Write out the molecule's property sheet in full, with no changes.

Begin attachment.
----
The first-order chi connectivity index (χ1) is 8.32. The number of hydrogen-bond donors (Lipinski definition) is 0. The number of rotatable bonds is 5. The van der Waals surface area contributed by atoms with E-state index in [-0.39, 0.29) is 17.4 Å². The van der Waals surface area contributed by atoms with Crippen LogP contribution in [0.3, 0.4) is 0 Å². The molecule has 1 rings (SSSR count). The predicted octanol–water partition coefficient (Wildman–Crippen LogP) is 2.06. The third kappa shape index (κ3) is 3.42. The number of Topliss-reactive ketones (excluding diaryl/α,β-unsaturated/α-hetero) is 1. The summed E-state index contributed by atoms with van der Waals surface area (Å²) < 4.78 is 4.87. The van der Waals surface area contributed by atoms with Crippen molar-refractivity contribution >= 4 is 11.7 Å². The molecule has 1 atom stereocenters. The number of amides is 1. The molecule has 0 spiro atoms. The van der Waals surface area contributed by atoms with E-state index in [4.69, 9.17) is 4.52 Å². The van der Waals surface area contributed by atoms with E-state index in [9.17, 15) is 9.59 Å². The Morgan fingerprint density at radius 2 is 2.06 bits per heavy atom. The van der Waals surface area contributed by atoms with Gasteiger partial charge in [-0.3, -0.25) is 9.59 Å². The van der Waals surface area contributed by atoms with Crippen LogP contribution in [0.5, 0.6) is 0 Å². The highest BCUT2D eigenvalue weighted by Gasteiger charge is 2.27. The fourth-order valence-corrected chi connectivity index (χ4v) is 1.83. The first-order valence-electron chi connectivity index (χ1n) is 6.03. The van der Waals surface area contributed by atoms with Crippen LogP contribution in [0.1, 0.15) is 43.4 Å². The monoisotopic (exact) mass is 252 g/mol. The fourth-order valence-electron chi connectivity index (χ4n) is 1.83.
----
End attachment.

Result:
The first-order chi connectivity index (χ1) is 8.32. The number of hydrogen-bond donors (Lipinski definition) is 0. The number of rotatable bonds is 5. The van der Waals surface area contributed by atoms with E-state index in [-0.39, 0.29) is 17.4 Å². The van der Waals surface area contributed by atoms with Crippen LogP contribution in [0.3, 0.4) is 0 Å². The molecule has 1 rings (SSSR count). The predicted octanol–water partition coefficient (Wildman–Crippen LogP) is 2.06. The third kappa shape index (κ3) is 3.42. The number of Topliss-reactive ketones (excluding diaryl/α,β-unsaturated/α-hetero) is 1. The summed E-state index contributed by atoms with van der Waals surface area (Å²) < 4.78 is 4.87. The van der Waals surface area contributed by atoms with Crippen molar-refractivity contribution >= 4 is 11.7 Å². The molecule has 1 atom stereocenters. The number of amides is 1. The molecule has 0 spiro atoms. The van der Waals surface area contributed by atoms with E-state index in [4.69, 9.17) is 4.52 Å². The van der Waals surface area contributed by atoms with E-state index in [9.17, 15) is 9.59 Å². The Morgan fingerprint density at radius 2 is 2.06 bits per heavy atom. The van der Waals surface area contributed by atoms with Gasteiger partial charge in [-0.3, -0.25) is 9.59 Å². The van der Waals surface area contributed by atoms with Crippen LogP contribution in [0.5, 0.6) is 0 Å². The highest BCUT2D eigenvalue weighted by Gasteiger charge is 2.27. The fourth-order valence-corrected chi connectivity index (χ4v) is 1.83. The first-order valence-electron chi connectivity index (χ1n) is 6.03. The van der Waals surface area contributed by atoms with Crippen LogP contribution in [0.1, 0.15) is 43.4 Å². The monoisotopic (exact) mass is 252 g/mol. The fourth-order valence-electron chi connectivity index (χ4n) is 1.83.